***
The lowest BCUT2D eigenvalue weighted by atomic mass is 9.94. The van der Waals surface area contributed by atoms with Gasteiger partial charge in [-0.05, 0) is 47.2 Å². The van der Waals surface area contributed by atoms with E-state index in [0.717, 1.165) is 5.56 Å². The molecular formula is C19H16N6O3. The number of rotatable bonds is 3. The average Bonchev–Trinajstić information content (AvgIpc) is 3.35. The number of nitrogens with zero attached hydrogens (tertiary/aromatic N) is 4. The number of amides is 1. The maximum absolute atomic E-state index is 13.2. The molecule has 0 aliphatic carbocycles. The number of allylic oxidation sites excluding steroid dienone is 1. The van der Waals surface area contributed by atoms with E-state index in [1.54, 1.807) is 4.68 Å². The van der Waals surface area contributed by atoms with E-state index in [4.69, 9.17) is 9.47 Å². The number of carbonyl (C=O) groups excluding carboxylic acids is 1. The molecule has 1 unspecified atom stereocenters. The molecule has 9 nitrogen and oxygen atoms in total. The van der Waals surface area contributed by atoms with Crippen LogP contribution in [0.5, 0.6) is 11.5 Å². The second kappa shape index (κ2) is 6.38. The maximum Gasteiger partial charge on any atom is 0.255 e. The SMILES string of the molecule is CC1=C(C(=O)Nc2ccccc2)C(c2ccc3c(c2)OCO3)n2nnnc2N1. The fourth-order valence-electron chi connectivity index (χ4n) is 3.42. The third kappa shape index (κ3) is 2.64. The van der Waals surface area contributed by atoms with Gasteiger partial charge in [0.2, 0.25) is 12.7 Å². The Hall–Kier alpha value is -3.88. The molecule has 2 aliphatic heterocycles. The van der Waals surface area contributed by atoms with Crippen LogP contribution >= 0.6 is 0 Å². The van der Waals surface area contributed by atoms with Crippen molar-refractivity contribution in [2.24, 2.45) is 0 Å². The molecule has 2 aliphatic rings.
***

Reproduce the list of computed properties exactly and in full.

The lowest BCUT2D eigenvalue weighted by atomic mass is 9.94. The van der Waals surface area contributed by atoms with Gasteiger partial charge in [-0.05, 0) is 47.2 Å². The van der Waals surface area contributed by atoms with E-state index in [0.717, 1.165) is 5.56 Å². The molecular formula is C19H16N6O3. The number of rotatable bonds is 3. The average Bonchev–Trinajstić information content (AvgIpc) is 3.35. The number of nitrogens with zero attached hydrogens (tertiary/aromatic N) is 4. The number of amides is 1. The maximum absolute atomic E-state index is 13.2. The molecule has 0 aliphatic carbocycles. The number of allylic oxidation sites excluding steroid dienone is 1. The van der Waals surface area contributed by atoms with E-state index in [1.54, 1.807) is 4.68 Å². The van der Waals surface area contributed by atoms with E-state index in [4.69, 9.17) is 9.47 Å². The number of carbonyl (C=O) groups excluding carboxylic acids is 1. The molecule has 1 unspecified atom stereocenters. The molecule has 9 nitrogen and oxygen atoms in total. The van der Waals surface area contributed by atoms with Crippen LogP contribution in [0.5, 0.6) is 11.5 Å². The second kappa shape index (κ2) is 6.38. The maximum Gasteiger partial charge on any atom is 0.255 e. The SMILES string of the molecule is CC1=C(C(=O)Nc2ccccc2)C(c2ccc3c(c2)OCO3)n2nnnc2N1. The fourth-order valence-electron chi connectivity index (χ4n) is 3.42. The third kappa shape index (κ3) is 2.64. The van der Waals surface area contributed by atoms with Gasteiger partial charge in [0.2, 0.25) is 12.7 Å². The Hall–Kier alpha value is -3.88. The molecule has 2 aliphatic heterocycles. The van der Waals surface area contributed by atoms with Crippen LogP contribution >= 0.6 is 0 Å². The van der Waals surface area contributed by atoms with Crippen molar-refractivity contribution in [2.24, 2.45) is 0 Å². The molecule has 2 aliphatic rings.